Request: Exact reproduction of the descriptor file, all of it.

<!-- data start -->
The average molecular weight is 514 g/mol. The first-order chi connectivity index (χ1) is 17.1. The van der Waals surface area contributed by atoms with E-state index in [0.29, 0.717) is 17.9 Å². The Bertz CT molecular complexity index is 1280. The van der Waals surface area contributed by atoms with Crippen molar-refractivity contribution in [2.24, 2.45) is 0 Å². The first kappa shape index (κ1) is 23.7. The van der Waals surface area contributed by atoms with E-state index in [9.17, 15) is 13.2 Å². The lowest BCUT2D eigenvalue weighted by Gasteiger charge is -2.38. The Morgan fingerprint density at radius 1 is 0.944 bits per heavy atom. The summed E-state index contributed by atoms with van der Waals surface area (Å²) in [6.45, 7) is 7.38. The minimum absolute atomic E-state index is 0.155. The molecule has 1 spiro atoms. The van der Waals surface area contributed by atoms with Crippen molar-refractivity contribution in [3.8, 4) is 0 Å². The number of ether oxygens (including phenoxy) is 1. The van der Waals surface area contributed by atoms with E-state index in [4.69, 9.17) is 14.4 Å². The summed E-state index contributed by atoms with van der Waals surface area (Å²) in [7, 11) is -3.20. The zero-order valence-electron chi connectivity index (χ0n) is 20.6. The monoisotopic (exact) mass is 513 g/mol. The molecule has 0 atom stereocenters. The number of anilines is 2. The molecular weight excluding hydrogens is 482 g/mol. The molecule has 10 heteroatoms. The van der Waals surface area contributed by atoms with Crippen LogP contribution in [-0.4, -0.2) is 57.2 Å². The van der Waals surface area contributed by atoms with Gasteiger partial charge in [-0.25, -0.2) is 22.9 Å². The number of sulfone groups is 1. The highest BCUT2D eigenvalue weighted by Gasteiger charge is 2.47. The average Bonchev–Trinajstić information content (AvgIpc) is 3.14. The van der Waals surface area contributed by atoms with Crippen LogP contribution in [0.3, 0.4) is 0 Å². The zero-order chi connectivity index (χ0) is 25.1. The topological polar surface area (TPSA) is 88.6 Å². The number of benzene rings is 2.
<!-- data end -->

The average molecular weight is 514 g/mol. The first-order chi connectivity index (χ1) is 17.1. The van der Waals surface area contributed by atoms with E-state index in [0.29, 0.717) is 17.9 Å². The Bertz CT molecular complexity index is 1280. The van der Waals surface area contributed by atoms with Crippen molar-refractivity contribution in [2.24, 2.45) is 0 Å². The first kappa shape index (κ1) is 23.7. The van der Waals surface area contributed by atoms with E-state index in [9.17, 15) is 13.2 Å². The lowest BCUT2D eigenvalue weighted by Gasteiger charge is -2.38. The Morgan fingerprint density at radius 1 is 0.944 bits per heavy atom. The summed E-state index contributed by atoms with van der Waals surface area (Å²) in [6.45, 7) is 7.38. The minimum absolute atomic E-state index is 0.155. The molecule has 1 spiro atoms. The van der Waals surface area contributed by atoms with Crippen molar-refractivity contribution in [3.8, 4) is 0 Å². The number of ether oxygens (including phenoxy) is 1. The van der Waals surface area contributed by atoms with E-state index in [4.69, 9.17) is 14.4 Å². The summed E-state index contributed by atoms with van der Waals surface area (Å²) in [7, 11) is -3.20. The zero-order valence-electron chi connectivity index (χ0n) is 20.6. The monoisotopic (exact) mass is 513 g/mol. The molecule has 0 atom stereocenters. The number of anilines is 2. The molecular weight excluding hydrogens is 482 g/mol. The molecule has 10 heteroatoms. The van der Waals surface area contributed by atoms with Crippen LogP contribution in [-0.4, -0.2) is 57.2 Å². The van der Waals surface area contributed by atoms with Gasteiger partial charge in [-0.25, -0.2) is 22.9 Å². The number of sulfone groups is 1. The highest BCUT2D eigenvalue weighted by Gasteiger charge is 2.47. The average Bonchev–Trinajstić information content (AvgIpc) is 3.14. The van der Waals surface area contributed by atoms with Crippen LogP contribution in [0.3, 0.4) is 0 Å². The zero-order chi connectivity index (χ0) is 25.1. The topological polar surface area (TPSA) is 88.6 Å². The number of benzene rings is 2.